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My Four Favourite Fandoms

And Why I Love Them

By Erin O'NeilPublished 3 years ago 3 min read
Via Redbubble

I am a geek. I’ve considered myself to be a geek since I was about twelve years old. I came home from school one day, and my mom was home sick. She was watching Star Trek The Original Series. I watched a couple of episodes with her and I was instantly hooked. Here I’ll be talking about four of my favourite fandoms, and why I love them so much. To be clear, these are in no particular order, and I love many more fandoms than are included in this article. If I were to list all of them, we would be here a very long time.

Star Trek

Via Memory Alpha Fandom

It only seems right I include Star Trek, as it was my gateway to the world of fandom. I personally love The Original Series and The Next Generation. I’m the kind of person who likes to keep in mind when something was made, so that I can properly appreciate it. Seeing as it started out in the sixties, I have always loved how forward thinking and inclusive Star Trek has been. Many people don’t know this, but they were the first television show in North America to have an interracial kiss on screen. This was in 1968, and some stations in southern states actually refused to air the episode. A quote I’m personally fond of is, “Leave any bigotry in your quarters. There’s no room for it on the bridge.” I’ve also loved that, at its best, Star Trek shines a light on topics and issues that we don’t always talk about. It draws parallels, and makes us think about those things without directly shoving them down our throats.

The Lord of the Rings

Via The Mary Sue

The Lord of the Rings and the world of Middle Earth is arguably one of the most famous fandoms out there. People love it for all sorts of reasons. From its rich history and storytelling, to the vivid images Tolkien painted in your mind. Personally, I love it for its characters. They are all imperfect heroes. They all have doubts, insecurities, and allow themselves to be emotionally vulnerable. The underlying message that even the smallest, and seemingly insignificant person can make a difference is a great one. It tells us that anyone can make a difference, anyone can effect change. I also love that although there are only a few female characters in the story, they are all strong. They all have their own talents and skills, and speak their minds to the men around them.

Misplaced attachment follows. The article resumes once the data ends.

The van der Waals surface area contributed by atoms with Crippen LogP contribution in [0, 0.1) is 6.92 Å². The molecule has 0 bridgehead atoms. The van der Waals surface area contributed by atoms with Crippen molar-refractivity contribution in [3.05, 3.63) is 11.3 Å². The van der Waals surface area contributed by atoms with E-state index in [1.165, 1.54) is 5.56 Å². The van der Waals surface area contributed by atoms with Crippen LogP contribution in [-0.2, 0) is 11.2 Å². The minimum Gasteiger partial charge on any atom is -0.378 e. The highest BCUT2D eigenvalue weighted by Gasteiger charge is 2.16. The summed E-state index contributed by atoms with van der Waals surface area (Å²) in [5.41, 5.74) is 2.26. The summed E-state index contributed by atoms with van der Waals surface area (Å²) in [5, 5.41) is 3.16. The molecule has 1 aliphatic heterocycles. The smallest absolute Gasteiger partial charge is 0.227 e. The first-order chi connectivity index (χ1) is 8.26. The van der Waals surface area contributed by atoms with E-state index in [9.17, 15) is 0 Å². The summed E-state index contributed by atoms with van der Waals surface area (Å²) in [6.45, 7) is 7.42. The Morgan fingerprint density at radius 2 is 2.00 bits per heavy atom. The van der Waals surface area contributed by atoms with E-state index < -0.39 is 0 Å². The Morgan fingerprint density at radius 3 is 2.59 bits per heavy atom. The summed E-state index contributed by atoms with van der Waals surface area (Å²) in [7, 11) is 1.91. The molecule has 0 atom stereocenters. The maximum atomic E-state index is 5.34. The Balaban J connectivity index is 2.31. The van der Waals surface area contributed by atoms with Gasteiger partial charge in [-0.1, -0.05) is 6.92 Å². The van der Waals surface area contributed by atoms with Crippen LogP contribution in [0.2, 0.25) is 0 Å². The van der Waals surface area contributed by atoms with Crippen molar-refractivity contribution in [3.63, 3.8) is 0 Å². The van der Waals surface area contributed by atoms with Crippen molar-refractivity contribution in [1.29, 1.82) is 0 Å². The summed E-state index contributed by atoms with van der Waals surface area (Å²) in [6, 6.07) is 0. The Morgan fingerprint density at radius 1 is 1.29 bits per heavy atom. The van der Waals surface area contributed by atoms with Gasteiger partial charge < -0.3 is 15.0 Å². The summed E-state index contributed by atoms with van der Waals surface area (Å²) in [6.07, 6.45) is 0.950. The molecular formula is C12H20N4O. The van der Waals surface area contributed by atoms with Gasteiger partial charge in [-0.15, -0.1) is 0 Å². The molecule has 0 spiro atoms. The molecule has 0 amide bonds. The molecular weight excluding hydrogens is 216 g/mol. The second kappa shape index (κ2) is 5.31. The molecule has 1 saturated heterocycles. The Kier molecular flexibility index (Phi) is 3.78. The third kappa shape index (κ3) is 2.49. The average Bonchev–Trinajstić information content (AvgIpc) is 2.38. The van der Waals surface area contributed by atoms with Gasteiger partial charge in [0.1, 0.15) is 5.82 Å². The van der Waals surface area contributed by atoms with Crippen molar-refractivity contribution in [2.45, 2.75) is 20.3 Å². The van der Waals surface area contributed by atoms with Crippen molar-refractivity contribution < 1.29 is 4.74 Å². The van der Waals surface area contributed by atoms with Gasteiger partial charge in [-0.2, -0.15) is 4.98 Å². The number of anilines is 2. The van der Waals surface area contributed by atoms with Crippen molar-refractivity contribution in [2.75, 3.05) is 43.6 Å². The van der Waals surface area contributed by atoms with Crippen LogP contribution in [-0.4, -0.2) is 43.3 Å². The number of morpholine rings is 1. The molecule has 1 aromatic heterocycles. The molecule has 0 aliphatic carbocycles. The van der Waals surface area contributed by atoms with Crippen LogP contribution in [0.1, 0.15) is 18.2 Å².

Buffy the Vampire Slayer

I got into Buffy the Vampire Slayer when I was fourteen. I had just had back surgery and was stuck at home for six weeks. With not much to do but sit around, my mom bought me the first season of Buffy. I blew through those first twelve episodes in two days. I loved seeing a teenage girl as the hero who could hold her own against vampires and demons. I also loved that she was relatable too. She had school and teachers to deal with, she had relationship troubles, and she had friends who had their own issues. Buffy’s best friend realizing she was a lesbian is just one great example of how this show treated its female characters. They were all well rounded and three dimensional. They didn’t fall into stereotypes or basic gender roles. I feel like no matter what kind of girl you were as a teen, you could relate to at least one of the women on this show. I personally started out relating to Willow, and wanting to be more like Buffy.

Disney

Via Pinterest

Like most kids I grew up on Disney movies. Some I watched so much, I’m sure it drove my mom crazy. As I’ve grown older, I’ve gotten to appreciate them even more. In particular, I’ve loved the direction that Disney has taken its female heroines. When I was little, strong female characters were only just starting to appear in Disney movies. Now they’re in every movie Disney puts out. Of these newer characters, I think my favourites would have to be Tiana, Merida and Moana. They each have characteristics and goals that young girls should aspire to. Whether it’s a strong work ethic, or pushing back against tradition to make positive change. These are the kinds of female role models we all need right now.

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Erin O'Neil

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    Erin O'NeilWritten by Erin O'Neil

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